Bishop Tom Wright called for theology and politics to reunite in a "cruciform theocracy" last night at St Paul's Cathedral, and for Christians to engage in Jesus' "kingdom project".
"The Gospels tell the story of how the cross wins the victory of the kingdom, the messianic kingdom. Of how the kingdom came and comes not like the manner of earthly kingdoms but in a different way altogether," Wright said, calling for a 'cruciform theocracy' and rejecting the post-enlightenment division of church and state.
Since the enlightenment, the West has seen the world in dualistic terms, splitting heaven and earth, forcing the Gospels into the wrong framework, Wright said.
He suggested that the Church's collusion with secularism has enabled the message of the cross to shift "from the ultimate victory over the principalities and powers, to simply the mechanism of dealing with individual sins."
Jesus came "to inaugurate God's sovereign saving rule of Earth as it is in heaven by means of the cross," which Wright said caused "the modern world and much of the modern church to rebel and recoil."
The post-enlightenment framework has led to the gospel message increasingly becoming means for personal salvation stories, which "have their place, but are not enough and miss the big picture."
Wright said "[Jesus] was not preaching a new 'religion' nor was he telling people the secret of how to get to heaven after he died. Not about how we can get to heaven, but about how heaven's rule can come to earth.
"Not just a protest movement, although there is a new energy and sense of direction for a good deal of protest.
"Nor just a way of reordering a private mentality, although will indeed turn you upside down, some of which will be comforting, some will be very uncomfortable.
"He came to institute God's rule on earth, theocracy."
He emphasised that personal salvation and social action are both true out workings of the gospel, but when taken independently "distort" it.
"The point is that with Jesus something happened because of which the world is a different place. It isn't different how we might want or expect, but something happened because of which it makes vital new sense to talk of new creation, new temple, new humanity and not just to speak of it, but to live it. To hear the call of Jesus right now to be part of kingdom project."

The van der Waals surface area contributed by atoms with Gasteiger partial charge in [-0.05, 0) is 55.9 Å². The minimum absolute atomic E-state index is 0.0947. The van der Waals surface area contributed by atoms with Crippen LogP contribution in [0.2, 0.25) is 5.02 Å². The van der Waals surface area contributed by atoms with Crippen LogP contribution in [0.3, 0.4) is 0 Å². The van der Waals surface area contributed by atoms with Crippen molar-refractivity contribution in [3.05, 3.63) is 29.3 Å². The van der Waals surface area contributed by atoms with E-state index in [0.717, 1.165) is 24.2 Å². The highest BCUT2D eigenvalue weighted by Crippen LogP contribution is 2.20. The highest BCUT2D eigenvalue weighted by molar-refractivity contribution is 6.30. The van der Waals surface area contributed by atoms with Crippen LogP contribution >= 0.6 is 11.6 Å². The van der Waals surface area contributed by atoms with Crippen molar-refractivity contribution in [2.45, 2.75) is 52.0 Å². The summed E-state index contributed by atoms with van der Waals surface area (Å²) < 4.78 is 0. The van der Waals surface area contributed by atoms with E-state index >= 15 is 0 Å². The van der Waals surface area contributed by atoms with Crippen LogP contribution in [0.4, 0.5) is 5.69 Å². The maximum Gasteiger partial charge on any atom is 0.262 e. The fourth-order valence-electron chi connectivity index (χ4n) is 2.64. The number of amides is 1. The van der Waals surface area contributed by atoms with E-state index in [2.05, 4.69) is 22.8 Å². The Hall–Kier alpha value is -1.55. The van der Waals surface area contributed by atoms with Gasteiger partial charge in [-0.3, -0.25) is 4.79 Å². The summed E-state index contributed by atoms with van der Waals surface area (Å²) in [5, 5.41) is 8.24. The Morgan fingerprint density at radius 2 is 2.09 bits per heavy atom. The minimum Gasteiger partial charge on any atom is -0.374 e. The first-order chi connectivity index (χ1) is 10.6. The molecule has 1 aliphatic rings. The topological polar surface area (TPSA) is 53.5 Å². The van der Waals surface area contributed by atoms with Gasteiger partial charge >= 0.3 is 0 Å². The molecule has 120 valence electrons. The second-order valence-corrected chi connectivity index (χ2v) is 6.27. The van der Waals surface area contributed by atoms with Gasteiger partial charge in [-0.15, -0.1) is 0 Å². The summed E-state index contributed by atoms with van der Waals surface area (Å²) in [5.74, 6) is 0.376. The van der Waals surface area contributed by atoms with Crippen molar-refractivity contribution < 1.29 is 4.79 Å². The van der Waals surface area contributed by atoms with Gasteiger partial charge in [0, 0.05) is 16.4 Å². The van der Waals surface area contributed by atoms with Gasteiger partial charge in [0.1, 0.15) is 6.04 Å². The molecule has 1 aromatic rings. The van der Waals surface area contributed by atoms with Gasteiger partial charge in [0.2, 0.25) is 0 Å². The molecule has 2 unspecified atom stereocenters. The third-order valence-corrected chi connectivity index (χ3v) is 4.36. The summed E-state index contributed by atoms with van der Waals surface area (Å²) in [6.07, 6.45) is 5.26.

To illustrate, Wright suggested that if you asked a member of the public "what Jesus had to say into today's world" they would be likely to quote Mark 12:17, suggesting a great divide between church and politics.
The irony, he said, was that when Jesus made this statement, he was making almost the opposite point. "When you put it in context, it is anything but a mandate for church/state split." It is admitting that Caesar has a legitimate claim to the coin, but that God's image in every human being trumps all other claims of authority.
"When Jesus talks of Kingdom of God, he really did mean that this was the time for God to become King and reign in a way that not only challenges Caesar's kingdom but challenges Caesar's type of kingdom."
Wright warns that we have read modern dogma into the story, distorting it and missing the point that, in fact, "the whole meaning of God's kingdom is about the one true God calling time on the world's wicked empires and setting up a radically different empire instead."
"[While] the rules of this world do [kingdom] one way, we will do it another way because the Son of Man came not to be served but to serve and to give his life for the ransom of many.
"The Kingdom is power stood on its head."
The implication for today is an inaugurated eschatology – something that will happen at the end of time began to happen through Jesus' ministry, death and resurrection; that the world is radically different because of it.
"Western enlightenment hated that message, because its own claim is that nothing really happened with Jesus' coming except the creation of new religious options and that the real turning point was in the 18th Century with science and technology and western democracy."
Speaking into the current political situation, Wright suggests that that clash stands behind our struggles today.
"Science is a gift from God, but it is not the Kingdom. The problem is that the West has bought so deeply into the narrative of the enlightenment and then can't understand what has gone wrong when the tragedies of this world literally wash up on our shores."
In response to the refugee crisis, he calls for us to return to the Gospel narrative, rather than the post-enlightenment one, in which the poor are prioritised:
"The Gospel vision of the world under the general and wise rule of Jesus; read Psalm 72 if you want the biblical vision of human rule where the needs of the poor and the helpless are the absolute priority, and then look at Jesus doing exactly that."